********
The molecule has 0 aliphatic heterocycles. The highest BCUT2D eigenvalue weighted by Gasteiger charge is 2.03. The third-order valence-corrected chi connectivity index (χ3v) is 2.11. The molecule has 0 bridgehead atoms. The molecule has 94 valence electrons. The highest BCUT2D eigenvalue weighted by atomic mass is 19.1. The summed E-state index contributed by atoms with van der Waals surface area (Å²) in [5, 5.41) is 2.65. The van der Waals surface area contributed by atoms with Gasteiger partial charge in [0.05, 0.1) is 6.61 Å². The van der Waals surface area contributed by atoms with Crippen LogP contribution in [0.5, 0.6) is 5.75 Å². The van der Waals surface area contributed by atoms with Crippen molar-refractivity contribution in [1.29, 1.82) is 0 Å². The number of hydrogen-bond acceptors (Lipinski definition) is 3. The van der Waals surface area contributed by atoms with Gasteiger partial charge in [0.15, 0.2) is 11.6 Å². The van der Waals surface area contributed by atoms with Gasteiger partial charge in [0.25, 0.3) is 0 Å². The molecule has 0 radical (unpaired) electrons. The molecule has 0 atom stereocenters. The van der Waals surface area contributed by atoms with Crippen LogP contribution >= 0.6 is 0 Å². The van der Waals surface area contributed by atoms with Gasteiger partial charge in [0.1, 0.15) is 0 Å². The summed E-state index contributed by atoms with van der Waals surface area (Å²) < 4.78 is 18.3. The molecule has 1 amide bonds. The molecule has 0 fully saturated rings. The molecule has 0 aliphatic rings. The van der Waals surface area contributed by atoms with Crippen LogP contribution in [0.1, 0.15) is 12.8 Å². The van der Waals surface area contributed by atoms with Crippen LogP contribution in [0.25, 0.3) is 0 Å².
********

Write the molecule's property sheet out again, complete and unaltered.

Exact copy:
The molecule has 0 aliphatic heterocycles. The highest BCUT2D eigenvalue weighted by Gasteiger charge is 2.03. The third-order valence-corrected chi connectivity index (χ3v) is 2.11. The molecule has 0 bridgehead atoms. The molecule has 94 valence electrons. The highest BCUT2D eigenvalue weighted by atomic mass is 19.1. The summed E-state index contributed by atoms with van der Waals surface area (Å²) in [5, 5.41) is 2.65. The van der Waals surface area contributed by atoms with Gasteiger partial charge in [0.05, 0.1) is 6.61 Å². The van der Waals surface area contributed by atoms with Crippen LogP contribution in [0.5, 0.6) is 5.75 Å². The van der Waals surface area contributed by atoms with Crippen molar-refractivity contribution in [1.29, 1.82) is 0 Å². The number of hydrogen-bond acceptors (Lipinski definition) is 3. The van der Waals surface area contributed by atoms with Gasteiger partial charge in [0.15, 0.2) is 11.6 Å². The van der Waals surface area contributed by atoms with Gasteiger partial charge in [0.25, 0.3) is 0 Å². The molecule has 0 radical (unpaired) electrons. The molecule has 0 atom stereocenters. The van der Waals surface area contributed by atoms with Crippen LogP contribution >= 0.6 is 0 Å². The van der Waals surface area contributed by atoms with Gasteiger partial charge in [0.1, 0.15) is 0 Å². The summed E-state index contributed by atoms with van der Waals surface area (Å²) < 4.78 is 18.3. The molecule has 1 amide bonds. The molecule has 0 fully saturated rings. The molecule has 0 aliphatic rings. The van der Waals surface area contributed by atoms with Crippen LogP contribution in [0.1, 0.15) is 12.8 Å². The van der Waals surface area contributed by atoms with Crippen LogP contribution in [0.25, 0.3) is 0 Å².